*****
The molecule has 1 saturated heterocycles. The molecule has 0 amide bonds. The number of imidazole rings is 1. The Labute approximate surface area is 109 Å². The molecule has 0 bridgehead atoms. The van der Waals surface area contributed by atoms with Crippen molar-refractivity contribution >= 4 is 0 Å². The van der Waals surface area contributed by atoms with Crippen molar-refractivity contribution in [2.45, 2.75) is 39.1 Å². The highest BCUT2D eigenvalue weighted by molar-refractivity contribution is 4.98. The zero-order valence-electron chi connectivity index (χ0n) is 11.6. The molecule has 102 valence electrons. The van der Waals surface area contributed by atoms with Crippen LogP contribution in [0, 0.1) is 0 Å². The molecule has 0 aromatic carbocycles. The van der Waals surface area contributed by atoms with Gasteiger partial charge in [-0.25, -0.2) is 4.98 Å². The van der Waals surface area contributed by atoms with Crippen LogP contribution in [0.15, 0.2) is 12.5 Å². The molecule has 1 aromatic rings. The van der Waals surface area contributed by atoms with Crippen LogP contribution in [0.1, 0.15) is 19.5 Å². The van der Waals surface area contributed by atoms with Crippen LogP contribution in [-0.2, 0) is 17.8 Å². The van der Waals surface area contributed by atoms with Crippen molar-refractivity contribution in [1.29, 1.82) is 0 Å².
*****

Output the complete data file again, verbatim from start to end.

The molecule has 1 saturated heterocycles. The molecule has 0 amide bonds. The number of imidazole rings is 1. The Labute approximate surface area is 109 Å². The molecule has 0 bridgehead atoms. The van der Waals surface area contributed by atoms with Crippen molar-refractivity contribution >= 4 is 0 Å². The van der Waals surface area contributed by atoms with Crippen molar-refractivity contribution in [2.45, 2.75) is 39.1 Å². The highest BCUT2D eigenvalue weighted by molar-refractivity contribution is 4.98. The zero-order valence-electron chi connectivity index (χ0n) is 11.6. The molecule has 102 valence electrons. The van der Waals surface area contributed by atoms with Crippen LogP contribution in [0, 0.1) is 0 Å². The molecule has 0 aromatic carbocycles. The van der Waals surface area contributed by atoms with Gasteiger partial charge in [-0.25, -0.2) is 4.98 Å². The van der Waals surface area contributed by atoms with Crippen LogP contribution in [0.15, 0.2) is 12.5 Å². The molecule has 1 aromatic rings. The van der Waals surface area contributed by atoms with Crippen LogP contribution in [0.1, 0.15) is 19.5 Å². The van der Waals surface area contributed by atoms with Crippen LogP contribution in [-0.2, 0) is 17.8 Å². The van der Waals surface area contributed by atoms with Crippen molar-refractivity contribution in [1.29, 1.82) is 0 Å².